No Take-Backs! Iraq Still Expects US Withdrawal Mistakenly Promised In DOD Letter

BERLIN, GERMANY - APRIL 30: Iraqi Prime Minister Adil Abdul-Mahdi addresses the media during a press conference at the Chancellery on April 30, 2019 in Berlin, Germany. This is Andul-Mahdi's first official visit to Germany since he became prime minister in 2018. (Photo by Michele Tantussi/Getty Images)
Iraqi Prime Minister Adel Abdul-Mahdi addresses the media during a press conference at the Chancellery on April 30, 2019 in Berlin, Germany. (Photo by Michele Tantussi/Getty Images)
January 7, 2020 1:38 p.m.

Oh, the Trump administration’s letter informing Iraq of the U.S.’ withdrawal from the country was actually just “an honest mistake”? Too bad.

The Washington Post reported on Tuesday that even though the Pentagon clumsily retracted Marine Corp Brig. Gen. William Seely’s letter on Monday and told reporters there was “no decision whatsoever” to leave Iraq, the Middle Eastern country expects the U.S. to go through with it anyway.

“We don’t deal with statements [made] in the media,” an unnamed senior Iraqi official told the Post. “As a state, we deal with the official letters that we receive, and we will act in accordance with this letter.”

According to the official, Iraqi Prime Minister Adel Abdul-Mahdi believes there is “no way to organize Iraq stably” while foreign troops are still in the country.

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“We will tell the U.S. to put in place a timeline to implement this withdrawal,” the official said.

The Post stated that another official had backed up the first official’s remarks.

In his letter to Iraq’s Ministry of Defense on Monday, Seely laid out the U.S.’ “movement out of Iraq” and acknowledged Iraq’s “sovereign decision to order our departure,” referencing the Iraqi parliament’s resolution to have all foreign forces removed.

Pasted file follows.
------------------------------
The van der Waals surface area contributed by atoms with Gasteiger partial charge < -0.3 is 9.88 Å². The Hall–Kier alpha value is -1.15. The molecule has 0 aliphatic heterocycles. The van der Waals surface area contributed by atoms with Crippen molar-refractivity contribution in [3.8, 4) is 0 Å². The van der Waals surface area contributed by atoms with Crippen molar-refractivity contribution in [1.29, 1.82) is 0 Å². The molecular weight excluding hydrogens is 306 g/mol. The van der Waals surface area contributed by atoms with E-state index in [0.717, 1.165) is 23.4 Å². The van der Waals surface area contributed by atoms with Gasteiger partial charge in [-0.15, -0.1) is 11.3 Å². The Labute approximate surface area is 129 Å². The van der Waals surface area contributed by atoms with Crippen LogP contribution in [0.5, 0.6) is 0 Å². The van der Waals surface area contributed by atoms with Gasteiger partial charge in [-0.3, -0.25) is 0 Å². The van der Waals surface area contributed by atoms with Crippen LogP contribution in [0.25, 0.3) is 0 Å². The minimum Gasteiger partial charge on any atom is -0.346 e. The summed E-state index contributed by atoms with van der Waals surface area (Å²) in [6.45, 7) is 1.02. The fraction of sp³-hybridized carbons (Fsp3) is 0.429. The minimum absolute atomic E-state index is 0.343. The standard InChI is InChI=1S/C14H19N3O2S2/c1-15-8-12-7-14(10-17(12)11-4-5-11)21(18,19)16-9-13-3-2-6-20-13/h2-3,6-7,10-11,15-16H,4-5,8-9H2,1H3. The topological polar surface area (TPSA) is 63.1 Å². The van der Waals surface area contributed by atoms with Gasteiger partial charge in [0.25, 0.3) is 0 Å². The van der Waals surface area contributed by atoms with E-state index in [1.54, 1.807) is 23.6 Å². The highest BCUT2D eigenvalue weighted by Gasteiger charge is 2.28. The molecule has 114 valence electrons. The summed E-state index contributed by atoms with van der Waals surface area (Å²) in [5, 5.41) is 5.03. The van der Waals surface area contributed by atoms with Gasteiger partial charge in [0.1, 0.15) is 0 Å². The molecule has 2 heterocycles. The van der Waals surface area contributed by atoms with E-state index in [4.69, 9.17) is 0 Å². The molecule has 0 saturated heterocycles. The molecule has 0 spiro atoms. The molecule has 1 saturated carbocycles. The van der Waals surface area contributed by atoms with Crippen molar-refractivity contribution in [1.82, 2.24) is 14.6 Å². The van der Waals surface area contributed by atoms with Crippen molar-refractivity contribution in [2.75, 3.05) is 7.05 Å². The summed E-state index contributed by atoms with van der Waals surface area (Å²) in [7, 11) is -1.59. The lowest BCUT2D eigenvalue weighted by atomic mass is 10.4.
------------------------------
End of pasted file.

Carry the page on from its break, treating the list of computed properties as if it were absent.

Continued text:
The letter prompted a wave of confusion given that a day prior to the letter, President Donald Trump had made a blustering threat to impose “very big sanctions” on Iraq if it expelled U.S. troops.

Several hours after Seely’s letter spread online, Defense Secretary Mark Esper and chairman of the Joint Chiefs of Staff Gen. Mark Milley scrambled to walk back the “poorly worded” letter, which they said was merely a draft and an “honest mistake.”

“That’s not what’s happening,” Milley said of the letter’s affirmation of U.S. withdrawal.

On Tuesday, Esper doubled down on the Pentagon’s disavowal of the letter.

“We are not leaving Iraq, and a draft, unsigned letter does not constitute a policy change,” he said during a press conference.

“There are a few procedural mechanisms, hurdles, if you will, that the Iraqi government would need to go through,” the Defense secretary responded when a reporter asked what the U.S. would do if Iraq formally requested the withdrawal of U.S. troops. “We remain in constant contact with them on that.”

“I think it’s fair to say that many Iraqis recognize the strategic importance of our partnership with them, whether it’s training and advising their military to become more effective on the field of battle or it’s working together with them to defeat ISIS coalition,” he added.

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